What You Can Do With MarketKing
Before reaching out to vendors to share your WooCommerce marketplace, it’s important to know what you’ll need to do and what you can do on your end. As the admin, you’ll have access to a special dashboard that gives you an overview of everything on the site, like sales reports, vendor registration requests, messages, etc.
Going through the various sections, you’ll be able to access a detailed list of all your registered vendors (checking and editing their settings, permissions, etc.), giving you an easy way to stay on top of everyone that does business on the marketplace. This list is specifically available only to the admin and anyone the admin chooses to grant access. The vendors themselves won’t be able to access it.
Finally, another admin-level feature is the general settings section. You can do anything from changing the appearance and language to regulating commissions and refund requests and everything in between.
The most important thing you can customize, however, is what your vendors will be able to do themselves. Through the Vendor Capabilities tab, you can, for example, allow them to add and publish their product directly to the marketplace, make changes to the order status, etc.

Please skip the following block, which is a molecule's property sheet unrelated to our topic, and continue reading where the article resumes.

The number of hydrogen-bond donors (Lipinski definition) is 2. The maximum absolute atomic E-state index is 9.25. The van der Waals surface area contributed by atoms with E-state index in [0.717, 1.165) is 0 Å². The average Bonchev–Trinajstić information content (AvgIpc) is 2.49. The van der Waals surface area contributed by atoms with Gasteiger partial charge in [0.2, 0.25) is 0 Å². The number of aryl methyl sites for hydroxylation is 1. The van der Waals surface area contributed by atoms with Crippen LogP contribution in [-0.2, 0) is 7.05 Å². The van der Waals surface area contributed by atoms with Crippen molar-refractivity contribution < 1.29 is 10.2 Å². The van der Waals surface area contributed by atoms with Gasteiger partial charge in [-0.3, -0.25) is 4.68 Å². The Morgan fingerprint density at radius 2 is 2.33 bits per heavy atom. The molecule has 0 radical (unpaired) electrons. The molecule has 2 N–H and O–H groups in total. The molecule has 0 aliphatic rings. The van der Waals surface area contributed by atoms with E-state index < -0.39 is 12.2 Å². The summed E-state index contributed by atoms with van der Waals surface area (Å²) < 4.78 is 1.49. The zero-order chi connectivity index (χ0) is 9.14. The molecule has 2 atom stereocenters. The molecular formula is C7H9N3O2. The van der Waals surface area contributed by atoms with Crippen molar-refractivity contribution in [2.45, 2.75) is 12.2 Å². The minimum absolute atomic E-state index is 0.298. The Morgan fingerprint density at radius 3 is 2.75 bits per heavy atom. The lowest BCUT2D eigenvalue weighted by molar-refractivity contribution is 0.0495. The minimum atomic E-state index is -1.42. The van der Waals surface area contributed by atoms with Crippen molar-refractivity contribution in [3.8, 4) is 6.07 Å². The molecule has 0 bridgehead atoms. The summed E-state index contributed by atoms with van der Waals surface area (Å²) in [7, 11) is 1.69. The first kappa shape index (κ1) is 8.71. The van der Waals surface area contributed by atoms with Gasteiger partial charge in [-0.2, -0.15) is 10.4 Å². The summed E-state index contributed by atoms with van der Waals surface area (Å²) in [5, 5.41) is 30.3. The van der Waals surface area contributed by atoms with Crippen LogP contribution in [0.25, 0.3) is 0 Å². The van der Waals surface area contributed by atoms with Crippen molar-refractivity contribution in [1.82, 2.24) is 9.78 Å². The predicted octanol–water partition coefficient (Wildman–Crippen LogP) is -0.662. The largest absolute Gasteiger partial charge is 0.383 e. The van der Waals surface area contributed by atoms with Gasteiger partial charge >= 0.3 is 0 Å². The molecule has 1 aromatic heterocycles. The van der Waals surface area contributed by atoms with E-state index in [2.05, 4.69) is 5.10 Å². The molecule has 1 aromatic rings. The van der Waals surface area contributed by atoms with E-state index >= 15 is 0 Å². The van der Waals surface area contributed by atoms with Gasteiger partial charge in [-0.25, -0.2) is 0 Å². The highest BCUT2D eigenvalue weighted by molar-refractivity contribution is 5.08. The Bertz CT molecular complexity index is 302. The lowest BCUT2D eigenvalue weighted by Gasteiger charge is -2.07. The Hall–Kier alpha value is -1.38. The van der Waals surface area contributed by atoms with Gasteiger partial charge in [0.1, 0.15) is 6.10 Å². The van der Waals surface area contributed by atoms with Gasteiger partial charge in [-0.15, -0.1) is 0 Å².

Each of these permissions can be set globally, throughout the site for all vendors, or individually on a case-by-case basis. You could potentially give more leeway to more established and tenured vendors, for example, ensuring they’ll remain in your marketplace.
What Your Vendors Can Do With MarketKing
While you’ll have access to every part of the marketplace within your dashboard, your vendors will each have their dashboard where they can run their businesses. Upon logging in, they can manage their products, orders, earnings, etc.
The vendor dashboard is uniform in design from the backend regardless of the visual changes that can be made on the frontend, which again emphasizes the user-friendly nature of the plugin. Also, this separation ensures you can use any available theme for your WordPress frontend, and the backend won’t be affected.
If you’re looking to brand your UI fully, it’s easily done through the settings because the plugin supports white-labeling (removing the plugins brands and color scheme and replacing them with your own). Aside from the backend, where it’s not that critical to have your logo plastered everywhere, it’s much more important to mention the frontend.